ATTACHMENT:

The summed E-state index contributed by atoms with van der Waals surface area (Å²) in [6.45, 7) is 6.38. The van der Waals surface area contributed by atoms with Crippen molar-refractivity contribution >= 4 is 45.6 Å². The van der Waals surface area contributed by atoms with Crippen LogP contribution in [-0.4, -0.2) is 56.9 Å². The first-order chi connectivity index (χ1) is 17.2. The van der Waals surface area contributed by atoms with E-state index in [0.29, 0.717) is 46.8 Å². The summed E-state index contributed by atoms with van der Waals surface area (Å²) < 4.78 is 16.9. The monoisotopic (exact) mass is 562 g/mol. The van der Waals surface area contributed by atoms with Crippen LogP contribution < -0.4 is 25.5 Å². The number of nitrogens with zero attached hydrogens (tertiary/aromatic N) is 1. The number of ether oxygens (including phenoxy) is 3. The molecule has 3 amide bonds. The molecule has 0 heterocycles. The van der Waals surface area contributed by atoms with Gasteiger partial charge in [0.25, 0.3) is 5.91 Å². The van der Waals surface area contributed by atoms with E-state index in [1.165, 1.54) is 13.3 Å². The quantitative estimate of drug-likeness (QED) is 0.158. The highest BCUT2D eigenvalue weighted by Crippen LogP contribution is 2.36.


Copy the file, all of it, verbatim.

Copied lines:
The summed E-state index contributed by atoms with van der Waals surface area (Å²) in [6.45, 7) is 6.38. The van der Waals surface area contributed by atoms with Crippen molar-refractivity contribution >= 4 is 45.6 Å². The van der Waals surface area contributed by atoms with Crippen LogP contribution in [-0.4, -0.2) is 56.9 Å². The first-order chi connectivity index (χ1) is 17.2. The van der Waals surface area contributed by atoms with E-state index in [0.29, 0.717) is 46.8 Å². The summed E-state index contributed by atoms with van der Waals surface area (Å²) < 4.78 is 16.9. The monoisotopic (exact) mass is 562 g/mol. The van der Waals surface area contributed by atoms with Crippen LogP contribution < -0.4 is 25.5 Å². The number of nitrogens with zero attached hydrogens (tertiary/aromatic N) is 1. The number of ether oxygens (including phenoxy) is 3. The molecule has 3 amide bonds. The molecule has 0 heterocycles. The van der Waals surface area contributed by atoms with Gasteiger partial charge in [0.25, 0.3) is 5.91 Å². The van der Waals surface area contributed by atoms with E-state index in [1.165, 1.54) is 13.3 Å². The quantitative estimate of drug-likeness (QED) is 0.158. The highest BCUT2D eigenvalue weighted by Crippen LogP contribution is 2.36.